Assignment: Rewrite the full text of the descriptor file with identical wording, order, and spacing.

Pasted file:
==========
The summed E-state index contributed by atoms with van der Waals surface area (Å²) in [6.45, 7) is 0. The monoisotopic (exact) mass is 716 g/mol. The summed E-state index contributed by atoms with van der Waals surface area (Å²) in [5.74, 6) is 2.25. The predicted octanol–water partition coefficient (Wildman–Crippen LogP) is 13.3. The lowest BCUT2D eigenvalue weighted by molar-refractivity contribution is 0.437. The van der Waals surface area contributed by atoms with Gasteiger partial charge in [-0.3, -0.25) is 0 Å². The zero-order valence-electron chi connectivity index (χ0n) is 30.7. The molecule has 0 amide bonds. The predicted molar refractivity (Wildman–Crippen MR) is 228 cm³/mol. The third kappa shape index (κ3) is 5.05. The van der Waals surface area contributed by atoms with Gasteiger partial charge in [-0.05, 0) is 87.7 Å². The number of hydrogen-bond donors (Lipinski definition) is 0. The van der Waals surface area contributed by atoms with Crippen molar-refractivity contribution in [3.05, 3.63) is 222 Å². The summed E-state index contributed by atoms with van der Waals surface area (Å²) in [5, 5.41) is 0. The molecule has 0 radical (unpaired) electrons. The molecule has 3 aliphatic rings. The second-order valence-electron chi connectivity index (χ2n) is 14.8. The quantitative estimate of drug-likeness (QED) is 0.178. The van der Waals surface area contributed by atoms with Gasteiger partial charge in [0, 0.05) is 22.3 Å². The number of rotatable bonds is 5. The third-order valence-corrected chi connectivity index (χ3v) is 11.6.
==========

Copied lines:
The summed E-state index contributed by atoms with van der Waals surface area (Å²) in [6.45, 7) is 0. The monoisotopic (exact) mass is 716 g/mol. The summed E-state index contributed by atoms with van der Waals surface area (Å²) in [5.74, 6) is 2.25. The predicted octanol–water partition coefficient (Wildman–Crippen LogP) is 13.3. The lowest BCUT2D eigenvalue weighted by molar-refractivity contribution is 0.437. The van der Waals surface area contributed by atoms with Gasteiger partial charge in [-0.3, -0.25) is 0 Å². The zero-order valence-electron chi connectivity index (χ0n) is 30.7. The molecule has 0 amide bonds. The predicted molar refractivity (Wildman–Crippen MR) is 228 cm³/mol. The third kappa shape index (κ3) is 5.05. The van der Waals surface area contributed by atoms with Gasteiger partial charge in [-0.05, 0) is 87.7 Å². The number of hydrogen-bond donors (Lipinski definition) is 0. The van der Waals surface area contributed by atoms with Crippen molar-refractivity contribution in [3.05, 3.63) is 222 Å². The summed E-state index contributed by atoms with van der Waals surface area (Å²) in [5, 5.41) is 0. The molecule has 0 radical (unpaired) electrons. The molecule has 3 aliphatic rings. The second-order valence-electron chi connectivity index (χ2n) is 14.8. The quantitative estimate of drug-likeness (QED) is 0.178. The van der Waals surface area contributed by atoms with Gasteiger partial charge in [0, 0.05) is 22.3 Å². The number of rotatable bonds is 5. The third-order valence-corrected chi connectivity index (χ3v) is 11.6.